Blog for Rural America

The Center for Rural Affairs, a private, non-profit organization, is working to strengthen small businesses, family farms and ranches, and rural communities. Permission to reprint items from this web log is hereby granted, on the condition that clear credit is given to the original source of the material. If the blog provides information for a story, please let us know by sending an email to

Thursday, May 12, 2005

A Closer Look at "Livestock Friendly County" Designations

-- from the desk of Jon Bailey, Director Rural Research and Analysis Program
Center for Rural Affairs

In 2003, the Nebraska Legislature established the "Livestock Friendly County" program in the state. This program will allow any county in Nebraska to seek a special designation as a "Livestock Friendly County" from the Nebraska Department of Agriculture.

Under the law, any county may pass a resolution designating itself "livestock friendly." To date, no county in Nebraska has been awarded the designation as a "Livestock Friendly County." However, at least a dozen counties are in the process of seeking the designation or have inquired about the program.

Beware Local Zoning Impacts
Most Nebraska counties have comprehensive zoning plans that govern aspects of livestock facility siting and operation. These plans exist for the control of land use in a county and to provide local control. Residents of any county interested in the "Livestock Friendly" designation should be concerned about its impact on local zoning regulations.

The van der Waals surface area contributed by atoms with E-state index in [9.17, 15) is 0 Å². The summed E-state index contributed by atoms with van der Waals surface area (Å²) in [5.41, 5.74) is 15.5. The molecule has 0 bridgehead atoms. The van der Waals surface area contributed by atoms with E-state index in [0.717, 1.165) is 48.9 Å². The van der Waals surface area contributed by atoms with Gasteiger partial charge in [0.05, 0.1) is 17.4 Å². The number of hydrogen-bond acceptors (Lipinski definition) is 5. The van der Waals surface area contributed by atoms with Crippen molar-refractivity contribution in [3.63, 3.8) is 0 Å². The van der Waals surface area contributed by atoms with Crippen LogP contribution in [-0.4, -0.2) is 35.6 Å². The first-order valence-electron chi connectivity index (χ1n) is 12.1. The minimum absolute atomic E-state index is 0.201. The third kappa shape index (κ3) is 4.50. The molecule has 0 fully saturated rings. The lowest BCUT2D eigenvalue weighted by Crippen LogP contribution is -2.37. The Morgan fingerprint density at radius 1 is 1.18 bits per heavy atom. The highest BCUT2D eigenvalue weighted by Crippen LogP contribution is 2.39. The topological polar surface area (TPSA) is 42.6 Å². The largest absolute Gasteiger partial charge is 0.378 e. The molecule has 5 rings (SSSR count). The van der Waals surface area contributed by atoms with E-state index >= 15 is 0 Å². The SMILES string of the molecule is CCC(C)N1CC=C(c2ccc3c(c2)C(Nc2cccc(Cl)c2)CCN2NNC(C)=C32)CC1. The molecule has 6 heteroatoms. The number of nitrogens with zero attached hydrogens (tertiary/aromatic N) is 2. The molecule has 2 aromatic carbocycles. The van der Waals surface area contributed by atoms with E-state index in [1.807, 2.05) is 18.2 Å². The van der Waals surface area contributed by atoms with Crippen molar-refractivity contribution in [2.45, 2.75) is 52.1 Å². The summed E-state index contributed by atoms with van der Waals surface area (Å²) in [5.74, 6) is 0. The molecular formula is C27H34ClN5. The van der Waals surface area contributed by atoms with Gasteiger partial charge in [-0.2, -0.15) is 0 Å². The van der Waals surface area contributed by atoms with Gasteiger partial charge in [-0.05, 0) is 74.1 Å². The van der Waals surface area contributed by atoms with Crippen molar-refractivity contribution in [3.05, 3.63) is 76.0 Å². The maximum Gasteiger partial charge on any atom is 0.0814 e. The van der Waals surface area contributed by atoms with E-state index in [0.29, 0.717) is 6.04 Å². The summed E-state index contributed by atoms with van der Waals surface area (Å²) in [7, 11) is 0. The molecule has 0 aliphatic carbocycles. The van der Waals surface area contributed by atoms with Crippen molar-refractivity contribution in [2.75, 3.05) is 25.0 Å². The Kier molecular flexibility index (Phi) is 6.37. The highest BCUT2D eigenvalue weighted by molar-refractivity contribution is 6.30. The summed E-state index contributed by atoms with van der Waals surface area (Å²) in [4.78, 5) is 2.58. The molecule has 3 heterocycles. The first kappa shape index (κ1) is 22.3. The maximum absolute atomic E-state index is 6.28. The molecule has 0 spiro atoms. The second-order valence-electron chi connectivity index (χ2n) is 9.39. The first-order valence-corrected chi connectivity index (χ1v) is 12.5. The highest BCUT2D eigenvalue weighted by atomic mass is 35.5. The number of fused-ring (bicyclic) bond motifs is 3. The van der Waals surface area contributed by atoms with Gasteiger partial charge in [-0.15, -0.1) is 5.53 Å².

An example from the program regulations demonstrates this point. In its application a county must include all zoning regulations, procedures, and permits to livestock feeding operations during the previous 24 months. These items are then reviewed under guidelines that include whether restrictions on livestock operations are based on "scientifically justified environmental risk analysis," whether decisions regarding zoning permits for feeding operations are clearly based on objective, science-based standards, and whether conditions required for livestock feeding operations (such as setbacks) are reasonable and justified.

Local Decisions Shift to State
The result is that under the "Livestock Friendly" designation, local zoning regulations created by local elected officials and local citizens are now reviewed by state officials. Ultimately, that means they are controlled by state officials.

Under Nebraska law, zoning ordinances must "promote health, safety … and the general welfare of the community." These are uniquely local decisions – what promotes the "general welfare" in one community may, or may not be necessary in another community.

Counties seeking the Livestock Friendly designation give up the ability to make local "general welfare" decisions. Those controls will no longer exist because zoning plans will now be subject to state-imposed, undefined standards of what is "scientific," "reasonable," or "justified."

Citizen Right to Participate
As citizens, you are still afforded rights to participate in a county’s process in seeking the "Livestock Friendly County" designation. If your county is discussing the "Livestock Friendly County" program get educated, get involved, and participate in the process.


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